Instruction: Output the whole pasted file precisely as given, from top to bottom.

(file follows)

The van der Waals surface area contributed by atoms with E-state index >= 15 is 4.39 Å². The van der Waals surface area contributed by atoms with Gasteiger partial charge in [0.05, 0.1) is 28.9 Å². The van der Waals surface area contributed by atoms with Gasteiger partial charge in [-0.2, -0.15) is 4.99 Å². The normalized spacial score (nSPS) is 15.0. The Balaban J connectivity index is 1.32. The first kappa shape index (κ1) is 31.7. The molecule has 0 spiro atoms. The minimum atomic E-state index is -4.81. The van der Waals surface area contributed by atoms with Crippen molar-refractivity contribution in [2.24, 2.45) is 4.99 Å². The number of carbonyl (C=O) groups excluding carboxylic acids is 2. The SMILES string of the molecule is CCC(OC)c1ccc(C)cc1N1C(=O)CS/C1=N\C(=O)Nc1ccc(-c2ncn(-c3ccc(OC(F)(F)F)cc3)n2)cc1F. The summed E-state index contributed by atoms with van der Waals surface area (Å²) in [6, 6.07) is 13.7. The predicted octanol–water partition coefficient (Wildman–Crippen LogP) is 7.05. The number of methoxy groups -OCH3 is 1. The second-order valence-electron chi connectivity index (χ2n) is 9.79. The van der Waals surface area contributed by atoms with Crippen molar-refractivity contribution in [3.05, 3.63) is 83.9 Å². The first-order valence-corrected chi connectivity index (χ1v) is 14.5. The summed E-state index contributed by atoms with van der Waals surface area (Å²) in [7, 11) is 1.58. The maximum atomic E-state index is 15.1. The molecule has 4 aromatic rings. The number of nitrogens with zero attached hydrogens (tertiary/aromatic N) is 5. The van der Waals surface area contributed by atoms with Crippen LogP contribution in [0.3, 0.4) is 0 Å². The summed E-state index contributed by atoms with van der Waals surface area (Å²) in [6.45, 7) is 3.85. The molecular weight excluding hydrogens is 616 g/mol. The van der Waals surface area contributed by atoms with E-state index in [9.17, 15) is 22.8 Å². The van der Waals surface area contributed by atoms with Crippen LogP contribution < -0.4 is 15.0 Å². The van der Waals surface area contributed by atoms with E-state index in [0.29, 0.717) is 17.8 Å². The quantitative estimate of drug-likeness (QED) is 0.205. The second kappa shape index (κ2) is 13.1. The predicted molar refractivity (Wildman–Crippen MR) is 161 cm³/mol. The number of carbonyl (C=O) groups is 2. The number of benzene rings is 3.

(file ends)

The van der Waals surface area contributed by atoms with E-state index >= 15 is 4.39 Å². The van der Waals surface area contributed by atoms with Gasteiger partial charge in [0.05, 0.1) is 28.9 Å². The van der Waals surface area contributed by atoms with Gasteiger partial charge in [-0.2, -0.15) is 4.99 Å². The normalized spacial score (nSPS) is 15.0. The Balaban J connectivity index is 1.32. The first kappa shape index (κ1) is 31.7. The molecule has 0 spiro atoms. The minimum atomic E-state index is -4.81. The van der Waals surface area contributed by atoms with Crippen molar-refractivity contribution in [2.24, 2.45) is 4.99 Å². The number of carbonyl (C=O) groups excluding carboxylic acids is 2. The SMILES string of the molecule is CCC(OC)c1ccc(C)cc1N1C(=O)CS/C1=N\C(=O)Nc1ccc(-c2ncn(-c3ccc(OC(F)(F)F)cc3)n2)cc1F. The summed E-state index contributed by atoms with van der Waals surface area (Å²) in [6, 6.07) is 13.7. The predicted octanol–water partition coefficient (Wildman–Crippen LogP) is 7.05. The number of methoxy groups -OCH3 is 1. The second-order valence-electron chi connectivity index (χ2n) is 9.79. The van der Waals surface area contributed by atoms with Crippen molar-refractivity contribution in [3.05, 3.63) is 83.9 Å². The first-order valence-corrected chi connectivity index (χ1v) is 14.5. The summed E-state index contributed by atoms with van der Waals surface area (Å²) in [7, 11) is 1.58. The maximum atomic E-state index is 15.1. The molecule has 4 aromatic rings. The number of nitrogens with zero attached hydrogens (tertiary/aromatic N) is 5. The van der Waals surface area contributed by atoms with Crippen LogP contribution in [0.3, 0.4) is 0 Å². The summed E-state index contributed by atoms with van der Waals surface area (Å²) in [6.45, 7) is 3.85. The molecular weight excluding hydrogens is 616 g/mol. The van der Waals surface area contributed by atoms with E-state index in [9.17, 15) is 22.8 Å². The van der Waals surface area contributed by atoms with Crippen LogP contribution < -0.4 is 15.0 Å². The van der Waals surface area contributed by atoms with E-state index in [0.29, 0.717) is 17.8 Å². The quantitative estimate of drug-likeness (QED) is 0.205. The second kappa shape index (κ2) is 13.1. The predicted molar refractivity (Wildman–Crippen MR) is 161 cm³/mol. The number of carbonyl (C=O) groups is 2. The number of benzene rings is 3.